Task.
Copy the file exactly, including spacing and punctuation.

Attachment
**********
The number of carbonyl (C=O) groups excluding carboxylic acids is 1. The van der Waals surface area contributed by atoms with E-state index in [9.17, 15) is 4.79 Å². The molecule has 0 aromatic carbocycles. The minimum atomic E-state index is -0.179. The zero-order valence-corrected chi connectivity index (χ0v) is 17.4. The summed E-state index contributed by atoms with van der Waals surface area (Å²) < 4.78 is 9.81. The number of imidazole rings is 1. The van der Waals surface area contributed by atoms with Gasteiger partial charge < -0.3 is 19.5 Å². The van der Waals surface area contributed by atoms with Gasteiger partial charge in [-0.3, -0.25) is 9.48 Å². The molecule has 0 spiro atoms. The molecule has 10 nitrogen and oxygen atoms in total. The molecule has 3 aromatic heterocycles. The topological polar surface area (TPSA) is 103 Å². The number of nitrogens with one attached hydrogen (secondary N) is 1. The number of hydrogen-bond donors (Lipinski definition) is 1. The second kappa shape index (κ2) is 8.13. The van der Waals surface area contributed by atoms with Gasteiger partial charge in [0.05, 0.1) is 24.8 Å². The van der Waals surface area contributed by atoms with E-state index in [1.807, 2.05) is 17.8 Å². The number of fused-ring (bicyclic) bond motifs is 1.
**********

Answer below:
The number of carbonyl (C=O) groups excluding carboxylic acids is 1. The van der Waals surface area contributed by atoms with E-state index in [9.17, 15) is 4.79 Å². The molecule has 0 aromatic carbocycles. The minimum atomic E-state index is -0.179. The zero-order valence-corrected chi connectivity index (χ0v) is 17.4. The summed E-state index contributed by atoms with van der Waals surface area (Å²) < 4.78 is 9.81. The number of imidazole rings is 1. The van der Waals surface area contributed by atoms with Gasteiger partial charge < -0.3 is 19.5 Å². The van der Waals surface area contributed by atoms with Gasteiger partial charge in [-0.3, -0.25) is 9.48 Å². The molecule has 0 spiro atoms. The molecule has 10 nitrogen and oxygen atoms in total. The molecule has 3 aromatic heterocycles. The topological polar surface area (TPSA) is 103 Å². The number of nitrogens with one attached hydrogen (secondary N) is 1. The number of hydrogen-bond donors (Lipinski definition) is 1. The second kappa shape index (κ2) is 8.13. The van der Waals surface area contributed by atoms with Gasteiger partial charge in [0.05, 0.1) is 24.8 Å². The van der Waals surface area contributed by atoms with E-state index in [1.807, 2.05) is 17.8 Å². The number of fused-ring (bicyclic) bond motifs is 1.